Cayman NetNews has another illuminating letter today:
Cayman is at a breakpoint with crime
In the US, police live amongst the communities; coach teams, volunteer in school and church, etc., without being disassociated whatsoever.
Cayman is at a breakpoint with crime. For an island with its population size, by any estimation violence is out of control and burglaries are rampant. Caymanians are afraid of the criminals and they are afraid to go to the police for fear that the police will tell the criminals, with recriminations to those informing the police. No West Bay police officer should be from anywhere near West Bay, send them to the East End or Bodden Town and vice-versa.
When there is a local football game, do your check point unannounced at the end of the game and you may be amazed at the number of guns you confiscate. But the chance of this happening without a leak ahead of time may be remote.
Find the “fence” who is purchasing the stolen goods and you will find the thieves. That’s how it’s done in the US; and it works.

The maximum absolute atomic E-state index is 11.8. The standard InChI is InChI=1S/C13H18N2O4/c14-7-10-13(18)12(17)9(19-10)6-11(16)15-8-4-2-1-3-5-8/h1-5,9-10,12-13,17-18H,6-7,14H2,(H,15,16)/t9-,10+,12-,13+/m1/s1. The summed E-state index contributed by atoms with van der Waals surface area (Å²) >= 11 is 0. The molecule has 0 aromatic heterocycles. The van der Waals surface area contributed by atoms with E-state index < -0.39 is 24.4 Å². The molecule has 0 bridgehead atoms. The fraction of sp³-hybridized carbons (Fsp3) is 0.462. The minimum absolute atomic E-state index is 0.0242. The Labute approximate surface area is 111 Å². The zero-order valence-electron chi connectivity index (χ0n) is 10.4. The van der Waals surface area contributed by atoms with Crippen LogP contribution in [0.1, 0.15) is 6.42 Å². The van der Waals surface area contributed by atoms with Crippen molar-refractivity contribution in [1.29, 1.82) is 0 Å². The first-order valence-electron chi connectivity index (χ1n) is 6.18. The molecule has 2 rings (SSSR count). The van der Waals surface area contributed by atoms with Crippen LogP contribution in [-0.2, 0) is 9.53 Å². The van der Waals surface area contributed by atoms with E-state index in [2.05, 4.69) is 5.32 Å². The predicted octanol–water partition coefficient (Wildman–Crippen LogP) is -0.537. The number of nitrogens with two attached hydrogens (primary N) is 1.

I chair a major condo association and we have been repetitively victimised. We all love Cayman, and the Caymanian people are the best. Quit being so proud of speeding tickets or parking tickets. The island has a great chance of burning and becoming just like the rest of the Caribbean if government does not place crime on the top. The police need to focus more on serious crime than anything else. If this continues; why would you choose Cayman?
Do not let this happen; only you; police and government, can create the will to win this war. You lose the war because of politics and you lose the island. No one will win.
This is, remember, a place where the judiciary have been investigated for corruption.
And there has been much rumour of police corruption.
Poverty is real – especially when there is massive conspicuous consumption all around.
So how can you regulate effectively in that environment? If basic law and order does not work – what chance of eliminating corruption in financial services?
The Islands are bankrupt, in more ways than one.